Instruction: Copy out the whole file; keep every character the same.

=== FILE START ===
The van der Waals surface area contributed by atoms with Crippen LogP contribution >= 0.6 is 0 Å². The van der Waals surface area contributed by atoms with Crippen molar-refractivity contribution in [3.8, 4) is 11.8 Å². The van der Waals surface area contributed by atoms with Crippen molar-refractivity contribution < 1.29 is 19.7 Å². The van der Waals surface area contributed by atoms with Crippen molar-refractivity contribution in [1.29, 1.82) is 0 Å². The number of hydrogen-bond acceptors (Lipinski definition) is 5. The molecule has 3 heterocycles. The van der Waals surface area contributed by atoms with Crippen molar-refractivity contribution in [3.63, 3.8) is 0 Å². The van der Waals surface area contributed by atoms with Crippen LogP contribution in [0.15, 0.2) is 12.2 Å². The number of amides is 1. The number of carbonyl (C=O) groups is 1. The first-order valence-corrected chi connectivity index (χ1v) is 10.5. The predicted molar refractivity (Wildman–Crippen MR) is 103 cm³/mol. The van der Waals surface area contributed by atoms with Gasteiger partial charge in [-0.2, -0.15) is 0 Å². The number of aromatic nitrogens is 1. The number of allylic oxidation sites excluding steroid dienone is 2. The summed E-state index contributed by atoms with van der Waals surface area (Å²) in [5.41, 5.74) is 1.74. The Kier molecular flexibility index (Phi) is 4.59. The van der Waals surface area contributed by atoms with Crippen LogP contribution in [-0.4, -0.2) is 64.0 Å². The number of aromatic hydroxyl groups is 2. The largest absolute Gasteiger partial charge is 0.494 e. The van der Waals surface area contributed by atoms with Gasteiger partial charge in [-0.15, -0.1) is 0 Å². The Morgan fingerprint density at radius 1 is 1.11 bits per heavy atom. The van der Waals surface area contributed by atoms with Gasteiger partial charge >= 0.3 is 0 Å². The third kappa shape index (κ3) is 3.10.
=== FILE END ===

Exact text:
The van der Waals surface area contributed by atoms with Crippen LogP contribution >= 0.6 is 0 Å². The van der Waals surface area contributed by atoms with Crippen molar-refractivity contribution in [3.8, 4) is 11.8 Å². The van der Waals surface area contributed by atoms with Crippen molar-refractivity contribution < 1.29 is 19.7 Å². The van der Waals surface area contributed by atoms with Crippen molar-refractivity contribution in [1.29, 1.82) is 0 Å². The number of hydrogen-bond acceptors (Lipinski definition) is 5. The molecule has 3 heterocycles. The van der Waals surface area contributed by atoms with Crippen molar-refractivity contribution in [3.63, 3.8) is 0 Å². The van der Waals surface area contributed by atoms with Crippen LogP contribution in [0.15, 0.2) is 12.2 Å². The number of amides is 1. The number of carbonyl (C=O) groups is 1. The first-order valence-corrected chi connectivity index (χ1v) is 10.5. The predicted molar refractivity (Wildman–Crippen MR) is 103 cm³/mol. The van der Waals surface area contributed by atoms with Gasteiger partial charge in [-0.2, -0.15) is 0 Å². The number of aromatic nitrogens is 1. The number of allylic oxidation sites excluding steroid dienone is 2. The summed E-state index contributed by atoms with van der Waals surface area (Å²) in [5.41, 5.74) is 1.74. The Kier molecular flexibility index (Phi) is 4.59. The van der Waals surface area contributed by atoms with Crippen LogP contribution in [-0.4, -0.2) is 64.0 Å². The number of aromatic hydroxyl groups is 2. The largest absolute Gasteiger partial charge is 0.494 e. The van der Waals surface area contributed by atoms with Gasteiger partial charge in [-0.15, -0.1) is 0 Å². The Morgan fingerprint density at radius 1 is 1.11 bits per heavy atom. The van der Waals surface area contributed by atoms with Gasteiger partial charge >= 0.3 is 0 Å². The third kappa shape index (κ3) is 3.10.